In this tutorial, we’ll explain node degrees in a graph.
2. Node Degree
Let be a graph.
The degree of a node is the number of edges with at one end.
If the graph is simple, there can be no more than one edge between any two nodes. In that case, the degree of a node is equal to the number of its neighbors.
For example, the degree of is 4, and the degree of is 5 in this graph since they have 4 and 5 neighbors, respectively:
3. Directed Graphs
We differentiate between a node’s indegree and outdegree in a directed graph.
The indegree of a node is the number of edges whose target is . The outdegree of is analogously defined. It’s the number of edges whose source is .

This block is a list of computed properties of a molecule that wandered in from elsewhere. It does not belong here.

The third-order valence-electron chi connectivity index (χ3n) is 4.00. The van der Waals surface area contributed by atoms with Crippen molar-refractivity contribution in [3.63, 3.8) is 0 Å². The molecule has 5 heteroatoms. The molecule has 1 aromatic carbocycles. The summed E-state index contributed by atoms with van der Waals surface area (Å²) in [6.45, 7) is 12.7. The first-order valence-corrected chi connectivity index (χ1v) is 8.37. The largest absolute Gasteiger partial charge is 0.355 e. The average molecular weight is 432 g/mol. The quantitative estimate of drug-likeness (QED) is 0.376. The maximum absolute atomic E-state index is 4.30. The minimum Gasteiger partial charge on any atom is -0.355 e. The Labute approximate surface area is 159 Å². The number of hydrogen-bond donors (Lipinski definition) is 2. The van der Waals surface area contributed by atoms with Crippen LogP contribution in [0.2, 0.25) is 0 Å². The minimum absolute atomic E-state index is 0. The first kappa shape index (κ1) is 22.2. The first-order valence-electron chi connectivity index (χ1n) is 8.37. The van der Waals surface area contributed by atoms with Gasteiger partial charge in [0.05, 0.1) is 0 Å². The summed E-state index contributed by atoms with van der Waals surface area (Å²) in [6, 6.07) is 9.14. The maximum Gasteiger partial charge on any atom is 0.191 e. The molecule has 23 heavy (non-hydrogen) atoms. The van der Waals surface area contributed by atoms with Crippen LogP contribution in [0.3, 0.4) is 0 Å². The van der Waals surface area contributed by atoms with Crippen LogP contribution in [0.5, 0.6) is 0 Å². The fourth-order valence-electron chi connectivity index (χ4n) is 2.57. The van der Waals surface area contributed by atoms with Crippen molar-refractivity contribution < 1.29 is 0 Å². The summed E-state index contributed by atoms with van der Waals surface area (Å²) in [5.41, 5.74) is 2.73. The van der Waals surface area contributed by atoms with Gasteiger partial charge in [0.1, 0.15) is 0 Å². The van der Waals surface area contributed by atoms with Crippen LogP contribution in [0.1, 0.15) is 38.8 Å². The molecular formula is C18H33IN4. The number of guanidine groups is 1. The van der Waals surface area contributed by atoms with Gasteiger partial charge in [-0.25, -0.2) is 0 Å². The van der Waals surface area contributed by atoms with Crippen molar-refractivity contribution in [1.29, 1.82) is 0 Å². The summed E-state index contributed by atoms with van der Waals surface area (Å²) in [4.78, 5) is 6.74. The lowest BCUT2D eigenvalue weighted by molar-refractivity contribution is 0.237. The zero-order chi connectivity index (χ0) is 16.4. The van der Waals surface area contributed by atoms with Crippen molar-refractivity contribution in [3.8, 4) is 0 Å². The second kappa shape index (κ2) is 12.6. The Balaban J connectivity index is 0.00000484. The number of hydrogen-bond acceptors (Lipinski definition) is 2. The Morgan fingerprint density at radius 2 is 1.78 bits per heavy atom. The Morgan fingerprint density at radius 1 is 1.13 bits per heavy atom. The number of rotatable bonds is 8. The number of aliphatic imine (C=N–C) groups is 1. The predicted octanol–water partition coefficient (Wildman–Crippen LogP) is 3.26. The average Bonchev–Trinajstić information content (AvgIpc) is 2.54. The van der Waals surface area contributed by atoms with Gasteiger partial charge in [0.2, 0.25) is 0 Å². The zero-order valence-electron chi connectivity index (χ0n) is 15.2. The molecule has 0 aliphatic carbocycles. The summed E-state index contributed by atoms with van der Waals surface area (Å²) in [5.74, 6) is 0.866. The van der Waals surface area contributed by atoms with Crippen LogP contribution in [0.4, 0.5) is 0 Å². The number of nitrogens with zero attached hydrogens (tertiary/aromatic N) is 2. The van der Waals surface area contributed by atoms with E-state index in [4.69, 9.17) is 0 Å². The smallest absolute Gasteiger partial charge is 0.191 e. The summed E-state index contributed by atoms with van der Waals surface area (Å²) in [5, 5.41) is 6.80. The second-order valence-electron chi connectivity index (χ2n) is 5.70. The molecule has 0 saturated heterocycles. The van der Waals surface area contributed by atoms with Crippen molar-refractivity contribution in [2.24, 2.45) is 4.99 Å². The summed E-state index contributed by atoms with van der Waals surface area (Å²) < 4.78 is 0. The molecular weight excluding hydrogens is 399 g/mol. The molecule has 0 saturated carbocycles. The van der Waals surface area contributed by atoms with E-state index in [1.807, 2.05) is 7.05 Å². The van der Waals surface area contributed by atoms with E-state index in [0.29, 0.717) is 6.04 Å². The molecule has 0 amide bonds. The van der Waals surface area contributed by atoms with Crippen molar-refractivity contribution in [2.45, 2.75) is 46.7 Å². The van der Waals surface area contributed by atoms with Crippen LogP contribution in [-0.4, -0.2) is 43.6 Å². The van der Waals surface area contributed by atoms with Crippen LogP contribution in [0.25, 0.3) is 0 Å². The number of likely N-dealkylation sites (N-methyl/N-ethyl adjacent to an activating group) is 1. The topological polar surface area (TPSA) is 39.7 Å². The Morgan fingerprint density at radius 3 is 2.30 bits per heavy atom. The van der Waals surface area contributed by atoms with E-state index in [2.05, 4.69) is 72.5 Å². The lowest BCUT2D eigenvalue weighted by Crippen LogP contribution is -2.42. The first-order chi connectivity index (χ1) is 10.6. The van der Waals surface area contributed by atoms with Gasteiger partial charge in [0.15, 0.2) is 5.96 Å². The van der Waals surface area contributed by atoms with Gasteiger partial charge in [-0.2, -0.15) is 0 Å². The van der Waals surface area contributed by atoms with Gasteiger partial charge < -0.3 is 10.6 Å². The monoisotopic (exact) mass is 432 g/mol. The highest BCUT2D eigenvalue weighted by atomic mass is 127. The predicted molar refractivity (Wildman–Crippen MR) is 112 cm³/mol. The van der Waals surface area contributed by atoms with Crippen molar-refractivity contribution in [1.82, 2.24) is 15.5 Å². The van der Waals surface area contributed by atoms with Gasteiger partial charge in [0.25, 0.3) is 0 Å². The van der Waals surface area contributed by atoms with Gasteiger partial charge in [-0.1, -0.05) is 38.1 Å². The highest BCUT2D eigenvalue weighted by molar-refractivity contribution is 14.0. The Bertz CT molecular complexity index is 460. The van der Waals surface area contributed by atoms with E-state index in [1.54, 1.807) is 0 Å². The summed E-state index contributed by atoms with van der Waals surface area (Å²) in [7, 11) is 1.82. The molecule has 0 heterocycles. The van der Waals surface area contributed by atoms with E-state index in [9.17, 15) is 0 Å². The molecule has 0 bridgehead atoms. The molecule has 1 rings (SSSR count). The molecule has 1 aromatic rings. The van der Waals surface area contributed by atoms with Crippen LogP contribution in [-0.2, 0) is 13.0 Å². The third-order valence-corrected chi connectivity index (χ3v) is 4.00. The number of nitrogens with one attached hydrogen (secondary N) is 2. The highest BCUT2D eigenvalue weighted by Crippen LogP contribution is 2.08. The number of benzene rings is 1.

In the example below, the indegree of is 3, and its outdegree is 1:
The degree of a node is equal to the sum of its indegree and outdegree. Only nodes in a directed graph have the indegree and outdegree.
4. Degree Distribution
The degree distribution of a graph shows, for each possible degree , the fraction of nodes whose degree is .
Let be the number of nodes whose degree is . The degree distribution is:
where is the total number of nodes in the graph.
This way, we get a probability distribution over natural numbers. We can use it to describe a graph or simulate graphs in numerical experiments.
For example, the distribution of the node degrees in the undirected graph above is:
In this article, we explained a node’s degree, indegree, and outdegree.
The degree of a node is the number of edges incident to it. In directed graphs, a node’s indegree is the number of edges directed into it, whereas its outdegree is the number of edges directed out of it.